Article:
The other two POV characters are new.  The first is Ben Styke.  Mad Ben Styke, that is, formerly of the Mad Lancers, heroes of the Fatrastan revolution.  Currently of a labor camp just outside of Landfall.  He’s not the man he used to be.  Surviving a firing squad—twice!—will do that to a man.  He has a crippled hand and walks with a limp.  But he’s still 6-and-a-half feet tall and a killer.  He has powerful enemies seeking to ensure he never leaves, but a lawyer named Tampo gets him out and gives him a job.

“So,” Styke said. “Who do you want me to kill?”

“Have you ever heard of Lady Vlora Flint?” Tampo asked.

McClellan was right.  Mad Ben Styke is my favorite character.  The final POV character, on the other hand, was a disappointment.  But then, for a spy like Michel, being forgettable is a feature, not a bug.  Michel is a member of the Blackhats, the secret police that help keep the Lady Chancellor in power and the people in Landfall in line.  They’re not very good at being secret, what with their distinctive bowlers and all, but whatever.  Michel is tasked by Fidelis Jes—the head of the Blackhats and the chief antagonist for the book—with serving as Vlora’s Blackhat liaison and with hunting down the man responsible for using Blackhat badges to print propaganda pamphlets.  His investigation quickly leads him to Tampo.  That should allow for ample overlap between Michel’s and Vlora’s and Styke’s storylines, but there was less than I would have liked.

Things immediately begin to fall apart.  Promise of Blood started off with a bang—revolution and mass murder.  Sins of Empire starts off on a slow burn.  McClellan introduces several mysteries and lets them slowly unfold.  This is a writer confident in his storytelling abilities.  There will be several twists along the way, along with some action.  And, of course, we will see a large scale battle before it is all said and done.  One hell of a battle.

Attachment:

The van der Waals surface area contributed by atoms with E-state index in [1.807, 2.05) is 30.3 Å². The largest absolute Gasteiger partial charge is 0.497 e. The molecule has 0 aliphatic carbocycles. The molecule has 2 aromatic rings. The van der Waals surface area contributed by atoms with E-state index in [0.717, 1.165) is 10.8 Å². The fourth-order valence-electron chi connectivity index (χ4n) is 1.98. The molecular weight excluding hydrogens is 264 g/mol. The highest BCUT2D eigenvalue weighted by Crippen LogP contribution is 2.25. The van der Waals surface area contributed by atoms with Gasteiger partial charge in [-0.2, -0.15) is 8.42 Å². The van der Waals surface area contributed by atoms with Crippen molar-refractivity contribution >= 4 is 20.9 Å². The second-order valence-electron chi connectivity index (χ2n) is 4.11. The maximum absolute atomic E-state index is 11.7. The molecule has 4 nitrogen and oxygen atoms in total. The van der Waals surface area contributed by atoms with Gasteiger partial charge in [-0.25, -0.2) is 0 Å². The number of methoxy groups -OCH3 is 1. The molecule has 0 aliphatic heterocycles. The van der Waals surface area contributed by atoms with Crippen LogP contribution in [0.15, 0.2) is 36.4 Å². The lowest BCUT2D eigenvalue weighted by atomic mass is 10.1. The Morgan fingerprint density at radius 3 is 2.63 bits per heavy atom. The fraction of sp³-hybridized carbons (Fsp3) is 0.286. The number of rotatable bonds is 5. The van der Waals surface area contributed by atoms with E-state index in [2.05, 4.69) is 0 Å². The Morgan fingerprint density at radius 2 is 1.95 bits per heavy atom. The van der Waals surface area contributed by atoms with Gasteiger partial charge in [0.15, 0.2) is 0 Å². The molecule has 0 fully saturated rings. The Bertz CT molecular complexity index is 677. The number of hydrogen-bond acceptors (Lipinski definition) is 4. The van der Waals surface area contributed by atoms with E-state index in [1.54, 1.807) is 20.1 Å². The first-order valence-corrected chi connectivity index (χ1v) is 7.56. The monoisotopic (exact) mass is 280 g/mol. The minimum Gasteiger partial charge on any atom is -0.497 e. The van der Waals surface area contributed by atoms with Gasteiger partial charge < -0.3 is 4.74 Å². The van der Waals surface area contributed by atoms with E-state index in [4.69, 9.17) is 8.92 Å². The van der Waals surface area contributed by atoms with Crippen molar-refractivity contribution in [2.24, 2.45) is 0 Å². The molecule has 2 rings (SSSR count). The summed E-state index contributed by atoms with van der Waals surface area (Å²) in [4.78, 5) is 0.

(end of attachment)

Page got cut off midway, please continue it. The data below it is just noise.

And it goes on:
5 of 5 Stars.

About H.P.

Blogs on books at Every Day Should Be Tuesday (speculative fiction) and Hillbilly Highways (country noir and nonfiction).
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9 Responses to Review of Sins of Empire by Brian McClellan

  1. pcbushi says:

    I can’t remember where right now, but I recently saw a couple commenters talking about the Power Mage books, and they seemed to agree that after the first one the series goes downhill due to the author’s injection of blatant leftist politics into the story. I presume you haven’t found this to be the case? Or maybe the criticism was overstated?

    Liked by 1 person

    • H.P. says:

      No, I didn’t see any injection of leftist politics. Although I did, to my disappointment, note that the discussion of Enlightenment philosophy mostly went away after the first book.

      Liked by 1 person

  2. Bookstooge says:

    I think I will be waiting until this trilogy/series is complete before diving in.

    Liked by 1 person